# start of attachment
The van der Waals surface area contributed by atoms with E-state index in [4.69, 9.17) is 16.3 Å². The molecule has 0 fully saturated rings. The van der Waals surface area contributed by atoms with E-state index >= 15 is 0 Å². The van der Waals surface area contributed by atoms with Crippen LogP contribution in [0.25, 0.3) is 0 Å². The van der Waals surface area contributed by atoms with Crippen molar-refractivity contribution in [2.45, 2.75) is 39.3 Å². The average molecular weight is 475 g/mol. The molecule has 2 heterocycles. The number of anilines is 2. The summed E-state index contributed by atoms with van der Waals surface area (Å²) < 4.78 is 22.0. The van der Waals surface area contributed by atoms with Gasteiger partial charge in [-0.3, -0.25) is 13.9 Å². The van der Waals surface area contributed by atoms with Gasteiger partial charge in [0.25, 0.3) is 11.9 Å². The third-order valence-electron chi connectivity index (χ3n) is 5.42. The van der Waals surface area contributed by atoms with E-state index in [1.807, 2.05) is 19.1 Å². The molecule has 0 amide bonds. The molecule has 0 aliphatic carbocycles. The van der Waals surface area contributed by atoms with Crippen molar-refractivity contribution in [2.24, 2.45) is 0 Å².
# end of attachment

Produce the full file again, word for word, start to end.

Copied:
The van der Waals surface area contributed by atoms with E-state index in [4.69, 9.17) is 16.3 Å². The molecule has 0 fully saturated rings. The van der Waals surface area contributed by atoms with E-state index >= 15 is 0 Å². The van der Waals surface area contributed by atoms with Crippen LogP contribution in [0.25, 0.3) is 0 Å². The van der Waals surface area contributed by atoms with Crippen molar-refractivity contribution in [2.45, 2.75) is 39.3 Å². The average molecular weight is 475 g/mol. The molecule has 2 heterocycles. The number of anilines is 2. The summed E-state index contributed by atoms with van der Waals surface area (Å²) < 4.78 is 22.0. The van der Waals surface area contributed by atoms with Gasteiger partial charge in [-0.3, -0.25) is 13.9 Å². The van der Waals surface area contributed by atoms with Gasteiger partial charge in [0.25, 0.3) is 11.9 Å². The third-order valence-electron chi connectivity index (χ3n) is 5.42. The van der Waals surface area contributed by atoms with E-state index in [1.807, 2.05) is 19.1 Å². The molecule has 0 amide bonds. The molecule has 0 aliphatic carbocycles. The van der Waals surface area contributed by atoms with Crippen molar-refractivity contribution in [2.24, 2.45) is 0 Å².